In my humble opinion, almond milk is queen of all plant milks. Yes, I've been known to dabble with flax, hemp, soy and even coconut milk from time to time but I always come back to my old standby. This is likely not only because it was the first plant milk I tried when I hopped off the crazy hormone and pus riddled cow juice train but also because it is now the most widely accessible plant drank, overselling its soy counterpart by 40% in 2015. I just love the mild flavor and smooth texture that almond milk brings to everything from smoothies to cereal, mashed potatoes to brownies.
Inspired/pressured by the prospect of flavoring my milk to my liking (I have a thing for cinnamon) I decided to stop being lazy and try my hand at making my own almond milk. I did a little research and began my preparations - although you could very well use cheese cloth I went out and bought a nut milk bag (like this one), thats right NUT-MILK-BAG, go ahead, say it out loud, I like to. NUT MILK BAG, okay, I'm done.
Nut. Milk. Bag.
Unlike many of my recipes this one does require a little bit of patience and a little bit of work but they pay off is so worth it. I don't make my own almond milk consistently but I always enjoy the result immensely when I do. I have since learned that there are easier, life-hack-ish ways of making almond milk by way of blending almond butter and water (stay tuned for my report when I try this method) but if you also want a killer upper body workout as well as a killer finished product to be proud of, keep reading.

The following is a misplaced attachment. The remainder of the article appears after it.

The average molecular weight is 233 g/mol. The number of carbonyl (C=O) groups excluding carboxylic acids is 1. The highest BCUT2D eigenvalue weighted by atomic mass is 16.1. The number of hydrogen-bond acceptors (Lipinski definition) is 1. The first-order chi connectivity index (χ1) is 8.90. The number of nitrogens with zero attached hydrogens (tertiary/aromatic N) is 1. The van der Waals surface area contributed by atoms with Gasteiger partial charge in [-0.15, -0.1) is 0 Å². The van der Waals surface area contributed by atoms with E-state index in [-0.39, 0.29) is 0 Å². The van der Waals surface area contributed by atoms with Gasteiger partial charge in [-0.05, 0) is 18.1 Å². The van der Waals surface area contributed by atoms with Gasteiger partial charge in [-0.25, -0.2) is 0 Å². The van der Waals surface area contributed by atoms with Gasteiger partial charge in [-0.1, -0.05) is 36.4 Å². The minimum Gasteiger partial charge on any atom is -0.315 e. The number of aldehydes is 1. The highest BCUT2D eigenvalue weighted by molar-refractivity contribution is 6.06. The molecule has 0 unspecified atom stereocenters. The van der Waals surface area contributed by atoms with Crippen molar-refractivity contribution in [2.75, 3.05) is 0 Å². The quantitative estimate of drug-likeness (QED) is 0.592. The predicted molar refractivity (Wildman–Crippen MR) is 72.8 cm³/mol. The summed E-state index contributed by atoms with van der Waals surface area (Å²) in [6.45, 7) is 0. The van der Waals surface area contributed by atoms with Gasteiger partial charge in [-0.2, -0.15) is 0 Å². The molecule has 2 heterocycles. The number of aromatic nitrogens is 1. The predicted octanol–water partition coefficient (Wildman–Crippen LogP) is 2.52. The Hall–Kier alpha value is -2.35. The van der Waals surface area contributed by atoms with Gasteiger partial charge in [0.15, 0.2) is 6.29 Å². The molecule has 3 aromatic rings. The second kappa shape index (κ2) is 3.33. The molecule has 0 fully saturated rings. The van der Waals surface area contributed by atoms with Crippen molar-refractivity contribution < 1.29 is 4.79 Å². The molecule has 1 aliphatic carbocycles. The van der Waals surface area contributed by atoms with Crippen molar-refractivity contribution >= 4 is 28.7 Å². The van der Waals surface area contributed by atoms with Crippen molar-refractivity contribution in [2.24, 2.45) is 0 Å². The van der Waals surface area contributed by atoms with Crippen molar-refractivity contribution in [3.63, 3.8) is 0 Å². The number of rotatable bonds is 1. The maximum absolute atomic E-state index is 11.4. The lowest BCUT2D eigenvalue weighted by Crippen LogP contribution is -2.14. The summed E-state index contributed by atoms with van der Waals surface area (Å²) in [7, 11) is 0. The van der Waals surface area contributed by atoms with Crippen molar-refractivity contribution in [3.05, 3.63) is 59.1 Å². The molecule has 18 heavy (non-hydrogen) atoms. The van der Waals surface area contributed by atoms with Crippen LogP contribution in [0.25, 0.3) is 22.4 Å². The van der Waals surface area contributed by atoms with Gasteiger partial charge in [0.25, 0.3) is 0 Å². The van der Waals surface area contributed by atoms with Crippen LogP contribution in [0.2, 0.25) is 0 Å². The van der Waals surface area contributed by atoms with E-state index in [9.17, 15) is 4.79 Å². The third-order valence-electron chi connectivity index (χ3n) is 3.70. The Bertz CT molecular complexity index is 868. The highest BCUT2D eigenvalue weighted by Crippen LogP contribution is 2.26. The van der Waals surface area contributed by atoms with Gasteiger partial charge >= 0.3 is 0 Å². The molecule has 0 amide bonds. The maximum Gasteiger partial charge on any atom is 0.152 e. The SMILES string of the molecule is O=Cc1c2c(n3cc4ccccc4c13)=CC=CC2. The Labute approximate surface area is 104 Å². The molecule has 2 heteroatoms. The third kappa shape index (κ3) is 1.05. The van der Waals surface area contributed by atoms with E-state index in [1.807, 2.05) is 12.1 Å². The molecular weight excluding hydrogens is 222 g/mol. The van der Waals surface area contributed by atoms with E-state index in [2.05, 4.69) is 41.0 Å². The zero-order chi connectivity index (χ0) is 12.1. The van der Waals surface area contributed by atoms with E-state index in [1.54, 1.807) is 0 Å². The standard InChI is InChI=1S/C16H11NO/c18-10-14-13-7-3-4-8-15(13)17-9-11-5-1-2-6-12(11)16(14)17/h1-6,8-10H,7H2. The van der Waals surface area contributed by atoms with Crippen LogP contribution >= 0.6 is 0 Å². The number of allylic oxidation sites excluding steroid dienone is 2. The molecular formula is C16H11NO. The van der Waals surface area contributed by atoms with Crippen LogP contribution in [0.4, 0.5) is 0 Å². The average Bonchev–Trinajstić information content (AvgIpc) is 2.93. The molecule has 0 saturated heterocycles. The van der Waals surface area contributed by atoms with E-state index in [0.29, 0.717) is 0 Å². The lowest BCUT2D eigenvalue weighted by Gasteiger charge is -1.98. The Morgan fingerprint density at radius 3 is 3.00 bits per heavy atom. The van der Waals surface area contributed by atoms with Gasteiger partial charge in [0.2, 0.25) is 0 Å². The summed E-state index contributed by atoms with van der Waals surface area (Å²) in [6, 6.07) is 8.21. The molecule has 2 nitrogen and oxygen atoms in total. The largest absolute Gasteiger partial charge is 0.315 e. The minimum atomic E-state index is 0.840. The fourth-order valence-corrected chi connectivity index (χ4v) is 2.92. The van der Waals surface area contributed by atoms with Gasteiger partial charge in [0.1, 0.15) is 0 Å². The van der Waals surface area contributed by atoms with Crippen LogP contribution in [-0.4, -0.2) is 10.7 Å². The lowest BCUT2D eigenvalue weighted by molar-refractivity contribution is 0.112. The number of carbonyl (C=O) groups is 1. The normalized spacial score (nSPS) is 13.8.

Serves: 8 • Prep Time: 8.5 hrs
- 1 cup raw almonds, soaked overnight
- 3 cups filtered water (+1.5 cups)
- 2 tbsp maple syrup
- 1 teaspoon vanilla extract (or vanilla bean if you fancy)
- 1/2 teaspoon cinnamon
- Pinch Himalayan salt
- Suggested additions: 2-3 dates, cardamom, nutmeg, turmeric
1. Soak the almonds in filtered water overnight (at least 8 hours). Transfer to a colander and rinse the almonds very well (this prevents a bitter taste).
2. Add the soaked almonds to your high speed blender with fresh, filtered water, vanilla, cinnamon, salt and maple syrup and blend on high for 2 minutes or until the mixture is entirely pulverized.
NOTE: You can omit all or any of the additions above for a more neutral "plain" flavor.
3. Line a large bowl or container with your cheese cloth/nut milk bag and add the liquid, then proceed to squeeze the shit out of it. I mean it, take out ALL of your anger on that poor bag. If you have done this right you should be left with a dry flour-like meal in the bag and a gorgeous, thick liquid in your bowl.
PRO TIP: Please do NOT throw the almond pulp away! You are half way to making your own almond butter as explained by All Sorts of Pretty! There's also plenty of other applications for this stuff including drying it in the oven at a low temp for 2-3 hours to make almond flour and adding it to your smoothies, oatmeal or baking recipes.
4. From here I add the strained almond milk back into the blender and blend it with another 1.5 cups of fresh, filtered water.
NOTE: I suppose you could skip this step but I think its a little too thick without it, plus almonds aren't cheap I like to get a little more bang for my buck by adding more water. You could strain it again after the second blend but I don't mind a little bit of pulp left over - just be sure to give your container a shake before use.
5. Transfer to a jar or container. Chill in the fridge and add it to well, literally, everything.
Keeps for 3-4 days in the fridge.
LIGHT & LOVE, LIVECLEAN KITCHEN